This Pediatric Systemic Inflammatory Response Syndrome (SIRS) calculator helps the diagnosis of pediatric SIRS and sepsis if infectious cause is present. There is more information on pediatric presentation and how to interpret the diagnosis criteria below the form.
How does this Pediatric Systemic Inflammatory Response Syndrome (SIRS) calculator work?
This health tool provides orientation in the diagnosis of SIRS and if necessary sepsis in pediatric patients. Criteria are similar to that in the case of adult patients; however, there are particularities of age and of result interpretation that arise.
These criteria have been in place for sepsis diagnosis until 2016, now are only used to help clinician establish SIRS because it tends to be highly sensitive.
The criteria used in the Pediatric Systemic Inflammatory Response Syndrome (SIRS) calculator are the following:
■ Temperature less than 36°C (96.8°F) or greater than 38.5°C (101.3°F). Obtained either orally, rectally or from catheter probe.
■ Heart rate above normal for average in the absence of drug, pain stimuli or congenital heart disease. This indicates that the patient might be hemodynamically compromised.
■ Unexplained persistent depression for more than 30 minutes.
■ Respiratory rate above normal for age due to inadequate perfusion or metabolic stress.
■ Need for mechanical ventilation – independent of neuromuscular disease or anesthetic use.
■ White blood cell count elevated or depressed, unrelated to chemotherapy and marking acute phase reaction.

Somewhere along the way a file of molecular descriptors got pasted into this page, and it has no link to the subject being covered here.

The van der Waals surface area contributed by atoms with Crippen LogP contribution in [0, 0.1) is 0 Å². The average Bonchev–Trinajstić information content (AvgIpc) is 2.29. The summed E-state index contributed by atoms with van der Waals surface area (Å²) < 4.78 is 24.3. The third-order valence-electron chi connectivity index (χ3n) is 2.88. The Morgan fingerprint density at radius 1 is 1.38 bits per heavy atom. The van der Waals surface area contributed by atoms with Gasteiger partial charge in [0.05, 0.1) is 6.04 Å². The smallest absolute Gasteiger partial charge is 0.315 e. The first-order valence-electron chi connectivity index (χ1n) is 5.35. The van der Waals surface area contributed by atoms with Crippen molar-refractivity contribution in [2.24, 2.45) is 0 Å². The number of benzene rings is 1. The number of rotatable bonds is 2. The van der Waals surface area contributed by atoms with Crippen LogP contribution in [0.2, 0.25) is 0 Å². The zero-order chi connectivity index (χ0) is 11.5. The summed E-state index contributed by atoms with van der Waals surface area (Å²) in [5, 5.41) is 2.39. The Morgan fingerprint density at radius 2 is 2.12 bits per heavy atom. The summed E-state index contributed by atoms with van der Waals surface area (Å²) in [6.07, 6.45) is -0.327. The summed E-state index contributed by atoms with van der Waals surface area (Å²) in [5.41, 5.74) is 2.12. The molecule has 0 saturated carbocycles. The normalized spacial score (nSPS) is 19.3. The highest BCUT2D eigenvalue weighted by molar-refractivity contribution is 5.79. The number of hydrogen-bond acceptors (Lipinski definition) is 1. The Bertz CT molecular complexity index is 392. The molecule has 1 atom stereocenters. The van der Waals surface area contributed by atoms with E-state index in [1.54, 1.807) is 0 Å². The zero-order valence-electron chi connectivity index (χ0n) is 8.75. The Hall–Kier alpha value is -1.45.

■ Greater than 10% bands plus other immature forms in WBC.
Positive criteria for pediatric SIRS must include abnormal temperature and at least one other of the above presentations.
Left untreated SIRS leads to sepsis and other complications, such as organ dysfunction and organ failure, in the case of both infectious and non infectious causes.
SIRS criteria are non specific and can only provide quick insight on the situation, therefore require clinical interpretation and further investigation.
Pediatric SIRS guidelines
SIRS is defined as the immune response to inflammation of infectious and non infectious cause. Early recognition of SIRS is crucial in ensuring good outcomes. Late stage SIRS include multiple organ dysfunction syndrome, peripheral vasodilatation and circulatory collapse.
Pediatric presentation includes fever as most common symptom, rapid heart beat, labored breathing, cool extremities and reasons to believe the infant or child has been exposed to infectious illnesses or recent immunization.
Diagnosis most commonly relies on blood count, electrolyte parameters, renal and liver function tests, urinalysis, inflammatory markers and acute phase reactants.
The patient’s immune system is the most relevant in determining outcome and reaction to treatment with mortality rates from pediatric sepsis ranging from 9% to 35%.
1) Scott HF, Donoghue AJ, Gaieski DF, Marchese RF, Mistry RD. (2012) The utility of early lactate testing in undifferentiated pediatric systemic inflammatory response syndrome. Acad Emerg Med; 19(11):1276-80.
2) Goldstein B, Giroir B, Randolph A; International Consensus Conference on Pediatric Sepsis. (2005) International pediatric sepsis consensus conference: definitions for sepsis and organ dysfunction in pediatrics. Pediatr Crit Care Med; 6(1):2-8.
3) Scott HF, Deakyne SJ, Woods JM, Bajaj L. (2015) The prevalence and diagnostic utility of systemic inflammatory response syndrome vital signs in a pediatric emergency department. Acad Emerg Med; 22(4):381-9.
4) Jeffery AD, Mutsch KS, Knapp L. (2014) Knowledge and recognition of SIRS and sepsis among pediatric nurses. Pediatr Nurs; 40(6):271-8.10 May, 2016